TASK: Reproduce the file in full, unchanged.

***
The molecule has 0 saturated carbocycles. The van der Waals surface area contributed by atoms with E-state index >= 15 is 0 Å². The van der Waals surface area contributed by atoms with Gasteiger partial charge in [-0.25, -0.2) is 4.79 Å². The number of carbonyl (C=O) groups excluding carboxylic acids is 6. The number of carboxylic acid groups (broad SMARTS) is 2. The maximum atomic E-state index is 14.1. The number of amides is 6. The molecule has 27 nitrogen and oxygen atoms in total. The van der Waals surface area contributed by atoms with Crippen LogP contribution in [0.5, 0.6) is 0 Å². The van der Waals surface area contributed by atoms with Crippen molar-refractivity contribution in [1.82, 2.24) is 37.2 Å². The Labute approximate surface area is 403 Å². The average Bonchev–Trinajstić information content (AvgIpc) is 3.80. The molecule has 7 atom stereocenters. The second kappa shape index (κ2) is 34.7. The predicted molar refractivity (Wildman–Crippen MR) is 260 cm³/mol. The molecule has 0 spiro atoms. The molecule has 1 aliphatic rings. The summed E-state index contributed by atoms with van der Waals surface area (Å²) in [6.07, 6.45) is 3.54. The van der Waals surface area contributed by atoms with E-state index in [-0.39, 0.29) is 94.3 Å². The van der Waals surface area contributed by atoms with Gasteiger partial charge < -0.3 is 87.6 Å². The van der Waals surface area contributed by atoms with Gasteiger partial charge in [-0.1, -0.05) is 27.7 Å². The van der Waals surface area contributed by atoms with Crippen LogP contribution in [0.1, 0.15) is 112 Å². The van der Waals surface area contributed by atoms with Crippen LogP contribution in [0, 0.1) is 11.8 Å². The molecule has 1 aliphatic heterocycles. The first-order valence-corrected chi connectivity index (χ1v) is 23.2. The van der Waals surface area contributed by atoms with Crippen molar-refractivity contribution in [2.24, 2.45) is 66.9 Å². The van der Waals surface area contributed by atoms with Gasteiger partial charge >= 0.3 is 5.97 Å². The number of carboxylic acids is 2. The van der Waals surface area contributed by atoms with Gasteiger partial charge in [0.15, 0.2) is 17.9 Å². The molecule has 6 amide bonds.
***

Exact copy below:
The molecule has 0 saturated carbocycles. The van der Waals surface area contributed by atoms with E-state index >= 15 is 0 Å². The van der Waals surface area contributed by atoms with Gasteiger partial charge in [-0.25, -0.2) is 4.79 Å². The number of carbonyl (C=O) groups excluding carboxylic acids is 6. The number of carboxylic acid groups (broad SMARTS) is 2. The maximum atomic E-state index is 14.1. The number of amides is 6. The molecule has 27 nitrogen and oxygen atoms in total. The van der Waals surface area contributed by atoms with Crippen LogP contribution in [0.5, 0.6) is 0 Å². The van der Waals surface area contributed by atoms with Crippen molar-refractivity contribution in [1.82, 2.24) is 37.2 Å². The Labute approximate surface area is 403 Å². The average Bonchev–Trinajstić information content (AvgIpc) is 3.80. The molecule has 7 atom stereocenters. The second kappa shape index (κ2) is 34.7. The predicted molar refractivity (Wildman–Crippen MR) is 260 cm³/mol. The molecule has 0 spiro atoms. The molecule has 1 aliphatic rings. The summed E-state index contributed by atoms with van der Waals surface area (Å²) in [6.07, 6.45) is 3.54. The van der Waals surface area contributed by atoms with E-state index in [-0.39, 0.29) is 94.3 Å². The van der Waals surface area contributed by atoms with Gasteiger partial charge < -0.3 is 87.6 Å². The van der Waals surface area contributed by atoms with Gasteiger partial charge in [-0.1, -0.05) is 27.7 Å². The van der Waals surface area contributed by atoms with Crippen LogP contribution in [0.1, 0.15) is 112 Å². The van der Waals surface area contributed by atoms with Crippen LogP contribution in [0, 0.1) is 11.8 Å². The molecule has 1 aliphatic heterocycles. The first-order valence-corrected chi connectivity index (χ1v) is 23.2. The van der Waals surface area contributed by atoms with Crippen molar-refractivity contribution in [2.24, 2.45) is 66.9 Å². The van der Waals surface area contributed by atoms with Gasteiger partial charge >= 0.3 is 5.97 Å². The number of carboxylic acids is 2. The van der Waals surface area contributed by atoms with Gasteiger partial charge in [0.15, 0.2) is 17.9 Å². The molecule has 6 amide bonds.